What is Rwanda’s track record?

The U.N. refugee agency, UNHCR, has praised Rwanda for adopting “among the most progressive policies worldwide to support refugee self-reliance” and creating an “enabling environment” that offers refugees rights to free movement and to work — rights that are relatively rare within Africa or globally. But in practice, research suggests most refugees fail to obtain these rights.

Many of the displaced remain dependent on humanitarian aid, which often falls short. UNHCR’s annual budget for Rwanda refugee operations is only 11 percent funded, for instance. This figure doesn’t factor in the needs of additional asylum seekers the U.K. would send.

The U.K. government proposes to pay Rwanda nearly $160 million to help defray the costs of taking in additional refugees. But evidence from Australia suggests that outsourcing asylum processing costs significantly more than projected. The funds from the U.K. will probably not suffice.

Like refugee populations globally, those hosted in Rwanda are at a significant risk for sexual and gender-based violence and exploitation. These risks are higher for women, girls, unaccompanied youths, LGBTQI individuals and people with disabilities. In an extreme example in 2018, Rwandan police killed 11 Congolese refugees who demonstrated against reductions to food aid.

Well-documented rights repression in Rwanda raises fundamental questions about the U.K.’s plan. In addition, if refugees don’t have the ability to integrate within Rwanda, there’s a heightened risk that Rwanda will become a transit rather than a destination country. This suggests the U.K. proposal wouldn’t actually deter unsafe migration, but instead risk prompting people to undertake repeated and increasingly unsafe journeys.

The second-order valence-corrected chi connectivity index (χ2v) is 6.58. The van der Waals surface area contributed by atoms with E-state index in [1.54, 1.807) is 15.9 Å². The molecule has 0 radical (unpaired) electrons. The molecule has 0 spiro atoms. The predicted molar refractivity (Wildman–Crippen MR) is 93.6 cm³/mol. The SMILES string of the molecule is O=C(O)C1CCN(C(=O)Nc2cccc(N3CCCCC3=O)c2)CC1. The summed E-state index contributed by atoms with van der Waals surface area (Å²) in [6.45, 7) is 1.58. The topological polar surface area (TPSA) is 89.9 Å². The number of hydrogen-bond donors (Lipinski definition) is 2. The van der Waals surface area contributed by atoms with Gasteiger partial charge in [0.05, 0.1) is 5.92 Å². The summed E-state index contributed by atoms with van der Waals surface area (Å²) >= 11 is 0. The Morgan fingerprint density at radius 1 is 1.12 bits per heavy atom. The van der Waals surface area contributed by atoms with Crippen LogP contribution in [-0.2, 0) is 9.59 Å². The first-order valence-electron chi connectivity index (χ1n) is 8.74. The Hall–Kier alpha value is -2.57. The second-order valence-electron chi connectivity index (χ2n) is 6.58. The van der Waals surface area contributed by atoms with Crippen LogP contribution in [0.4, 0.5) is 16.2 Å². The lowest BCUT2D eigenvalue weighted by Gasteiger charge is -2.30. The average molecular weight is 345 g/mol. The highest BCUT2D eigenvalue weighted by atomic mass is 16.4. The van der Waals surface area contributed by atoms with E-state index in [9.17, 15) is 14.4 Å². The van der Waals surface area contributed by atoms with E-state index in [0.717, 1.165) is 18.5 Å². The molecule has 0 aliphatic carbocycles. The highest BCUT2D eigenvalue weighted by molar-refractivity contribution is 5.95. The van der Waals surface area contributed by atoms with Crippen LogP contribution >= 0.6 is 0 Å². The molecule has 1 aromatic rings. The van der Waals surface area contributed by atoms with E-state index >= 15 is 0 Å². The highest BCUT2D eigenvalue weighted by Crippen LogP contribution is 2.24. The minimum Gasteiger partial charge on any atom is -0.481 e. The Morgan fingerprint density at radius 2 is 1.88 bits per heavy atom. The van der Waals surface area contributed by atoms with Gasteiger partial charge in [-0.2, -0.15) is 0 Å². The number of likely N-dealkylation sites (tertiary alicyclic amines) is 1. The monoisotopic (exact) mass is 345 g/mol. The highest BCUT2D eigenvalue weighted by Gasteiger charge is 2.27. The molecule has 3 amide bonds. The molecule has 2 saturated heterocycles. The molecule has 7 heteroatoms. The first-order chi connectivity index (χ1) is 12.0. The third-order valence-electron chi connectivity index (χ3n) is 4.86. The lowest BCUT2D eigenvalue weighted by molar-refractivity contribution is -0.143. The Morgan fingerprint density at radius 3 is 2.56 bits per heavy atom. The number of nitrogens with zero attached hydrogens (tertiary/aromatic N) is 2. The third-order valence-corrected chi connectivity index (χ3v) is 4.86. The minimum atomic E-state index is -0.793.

‘Anywhere but here’ policies are dangerous

Policies that delay or prohibit migrants from filing asylum claims put people on the move at greater risk and can lead to border deaths. By relocating those the U.K. marks as “threatening” or “illegal,” the U.K. government underscores that Rwanda and other countries in the Global South are the legitimate places for “undesirable” non-European, non-White, and/or non-Christian migrants.

In Rwanda, according to Johnson, those granted refugee status will have “the opportunity to build a new life in that dynamic country, supported by the funding we are giving them.” Ignoring that many head to the U.K. hoping to reach family, friends and specific opportunities there, this agreement with Rwanda suggests asylum seekers deserve no agency in choosing where they settle.

If the U.K.-Rwanda agreement follows the trend of other European outsourcing efforts, it won’t guarantee safety and rights as promised. It will, instead, legitimize anti-immigrant racism within the U.K., while leaving those seeking protection in continued precarity.

Eleanor Paynter (@ebpaynter) is a postdoctoral associate with the Einaudi Center for International Studies and the Migrations Initiative at Cornell University and hosts the “Migrations: A World on the Move” podcast. She researches Africa-Europe migration and asylum in Europe, focusing on race, colonial memory and migrant testimony.

Christa Kuntzelman (@ChristaKuntzel1) is a doctoral candidate in political science at Northwestern University. Her research questions how refugees in Uganda understand their rights and explores broader themes of refugee agency as humanitarian service providers and as stakeholders in global policymaking.

Rachel Beatty Riedl (@BeattyRiedl) is the director of the Einaudi Center for International Studies, John S. Knight Professor of International Studies and professor in the Department of Government and Brooks School of Public Policy at Cornell University. She is the author of “Authoritarian Origins of Democratic Party Systems in Africa” (Cambridge University Press, 2014) and co-host of the podcast “Ufahamu Africa.”